Don’t Write in Black and White

A discussion about embracing the grey within your characters.

Image Credit: 
© Chris Martin / Used With Permission

The majority of stories will have a protagonist and an antagonist. Normally these will be opposed to each other in numerous ways, but the most common way that you will see is an opposition of morals; a good guy and a bad guy. Should these characters be defined as ‘the good guy’ and ‘the bad guy’? No. Fiction is littered with people that are either good or bad with little to no crossover. This is boring. When I read a book I want to be on the edge of my seat wondering what a particular character is going to do next. If the character is built properly, I can guess based on their personality and past actions, but I know the good guy won’t sacrifice the building full of burning kittens to chase down the nefarious bad guy. That would be naughty. That’s not fun as a reader.

Reality is rarely black and white, either. History is full of real people who were good, but at times their actions were questionable, if not downright evil. This is what humanity really looks like. It isn’t black and white; it’s grey. To make your characters believable, relatable and likeable you need to include a bit greyness in them. This will vary depending on the story you’re telling but, for instance, a book I’m working on has the archangel Gabriel coming to Earth to eradicate the human race. This is, obviously, evil. However, his intentions were pure. He thought that humanity was destroying the planet and themselves, he believed that he was, essentially, cutting off the tumorous humanity. Evil, definitely, but there was a touch of goodness in him that made him unpredictable. You can do the same with your ‘good guys’ too.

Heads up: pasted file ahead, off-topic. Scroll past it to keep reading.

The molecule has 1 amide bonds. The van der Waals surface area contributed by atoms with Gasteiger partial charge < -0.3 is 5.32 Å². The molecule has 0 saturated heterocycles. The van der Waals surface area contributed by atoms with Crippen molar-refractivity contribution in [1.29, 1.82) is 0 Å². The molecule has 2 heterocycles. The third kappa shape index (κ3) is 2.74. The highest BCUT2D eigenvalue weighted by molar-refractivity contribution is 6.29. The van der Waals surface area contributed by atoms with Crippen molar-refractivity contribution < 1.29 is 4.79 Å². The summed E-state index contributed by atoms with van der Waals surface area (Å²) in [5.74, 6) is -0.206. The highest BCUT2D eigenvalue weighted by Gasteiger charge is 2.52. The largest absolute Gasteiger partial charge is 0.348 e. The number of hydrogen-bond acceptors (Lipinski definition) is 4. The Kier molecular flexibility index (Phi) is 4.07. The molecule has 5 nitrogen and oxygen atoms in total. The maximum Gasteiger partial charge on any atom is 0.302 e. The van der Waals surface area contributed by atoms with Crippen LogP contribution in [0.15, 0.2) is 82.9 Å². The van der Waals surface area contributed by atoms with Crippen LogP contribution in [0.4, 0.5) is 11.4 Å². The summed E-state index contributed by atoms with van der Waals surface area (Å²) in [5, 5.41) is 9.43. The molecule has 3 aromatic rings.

Essentially, what it all boils down to is flaws. While black and white vs grey initially makes you think of good and evil in this context. It doesn’t have to. It is merely a tool to represent two ends of a spectrum and a middle ground. You need to apply this idea to all of your characters and look at where they sit on the line. They need to have flaws because, ultimately, people are flawed.

David Chitty was born and raised in Thanet in the 90s. He devotes most of his energies to writing fantasy fiction novels.

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